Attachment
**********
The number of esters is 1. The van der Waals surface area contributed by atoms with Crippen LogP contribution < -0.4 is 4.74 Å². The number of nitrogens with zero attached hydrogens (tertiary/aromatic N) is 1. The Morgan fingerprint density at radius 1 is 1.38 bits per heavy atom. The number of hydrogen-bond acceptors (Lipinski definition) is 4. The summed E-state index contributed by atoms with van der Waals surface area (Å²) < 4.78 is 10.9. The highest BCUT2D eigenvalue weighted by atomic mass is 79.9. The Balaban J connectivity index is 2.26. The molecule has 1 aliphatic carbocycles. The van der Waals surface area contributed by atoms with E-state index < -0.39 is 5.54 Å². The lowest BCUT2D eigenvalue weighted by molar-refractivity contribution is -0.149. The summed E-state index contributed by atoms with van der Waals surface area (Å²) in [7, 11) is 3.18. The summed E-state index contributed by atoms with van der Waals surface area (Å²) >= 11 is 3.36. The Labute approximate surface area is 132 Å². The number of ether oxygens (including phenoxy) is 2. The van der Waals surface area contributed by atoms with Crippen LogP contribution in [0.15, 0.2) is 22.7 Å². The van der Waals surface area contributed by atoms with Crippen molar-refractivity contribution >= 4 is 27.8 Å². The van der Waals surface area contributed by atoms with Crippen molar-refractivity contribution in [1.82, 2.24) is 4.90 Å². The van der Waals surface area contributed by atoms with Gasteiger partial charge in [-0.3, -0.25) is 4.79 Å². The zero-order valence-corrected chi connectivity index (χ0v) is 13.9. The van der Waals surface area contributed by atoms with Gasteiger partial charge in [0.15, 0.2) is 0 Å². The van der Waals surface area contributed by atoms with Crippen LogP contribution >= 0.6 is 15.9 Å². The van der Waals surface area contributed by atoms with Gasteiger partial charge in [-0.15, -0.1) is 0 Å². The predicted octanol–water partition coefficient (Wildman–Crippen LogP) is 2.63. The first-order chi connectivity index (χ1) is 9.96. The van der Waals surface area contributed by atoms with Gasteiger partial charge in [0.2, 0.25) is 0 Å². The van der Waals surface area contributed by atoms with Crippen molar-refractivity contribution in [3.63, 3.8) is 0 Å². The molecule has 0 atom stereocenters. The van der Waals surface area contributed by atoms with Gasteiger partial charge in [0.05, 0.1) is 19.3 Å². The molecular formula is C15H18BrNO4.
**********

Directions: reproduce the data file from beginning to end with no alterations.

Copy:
The number of esters is 1. The van der Waals surface area contributed by atoms with Crippen LogP contribution < -0.4 is 4.74 Å². The number of nitrogens with zero attached hydrogens (tertiary/aromatic N) is 1. The Morgan fingerprint density at radius 1 is 1.38 bits per heavy atom. The number of hydrogen-bond acceptors (Lipinski definition) is 4. The summed E-state index contributed by atoms with van der Waals surface area (Å²) < 4.78 is 10.9. The highest BCUT2D eigenvalue weighted by atomic mass is 79.9. The Balaban J connectivity index is 2.26. The molecule has 1 aliphatic carbocycles. The van der Waals surface area contributed by atoms with E-state index < -0.39 is 5.54 Å². The lowest BCUT2D eigenvalue weighted by molar-refractivity contribution is -0.149. The summed E-state index contributed by atoms with van der Waals surface area (Å²) in [7, 11) is 3.18. The summed E-state index contributed by atoms with van der Waals surface area (Å²) >= 11 is 3.36. The Labute approximate surface area is 132 Å². The number of ether oxygens (including phenoxy) is 2. The van der Waals surface area contributed by atoms with Crippen LogP contribution in [0.15, 0.2) is 22.7 Å². The van der Waals surface area contributed by atoms with Crippen molar-refractivity contribution >= 4 is 27.8 Å². The van der Waals surface area contributed by atoms with Crippen molar-refractivity contribution in [1.82, 2.24) is 4.90 Å². The van der Waals surface area contributed by atoms with Gasteiger partial charge in [-0.3, -0.25) is 4.79 Å². The zero-order valence-corrected chi connectivity index (χ0v) is 13.9. The van der Waals surface area contributed by atoms with Gasteiger partial charge in [0.15, 0.2) is 0 Å². The van der Waals surface area contributed by atoms with Crippen LogP contribution >= 0.6 is 15.9 Å². The van der Waals surface area contributed by atoms with Gasteiger partial charge in [-0.15, -0.1) is 0 Å². The predicted octanol–water partition coefficient (Wildman–Crippen LogP) is 2.63. The first-order chi connectivity index (χ1) is 9.96. The van der Waals surface area contributed by atoms with Gasteiger partial charge in [0.2, 0.25) is 0 Å². The van der Waals surface area contributed by atoms with Crippen molar-refractivity contribution in [3.63, 3.8) is 0 Å². The molecule has 0 atom stereocenters. The van der Waals surface area contributed by atoms with Gasteiger partial charge in [0.05, 0.1) is 19.3 Å². The molecular formula is C15H18BrNO4.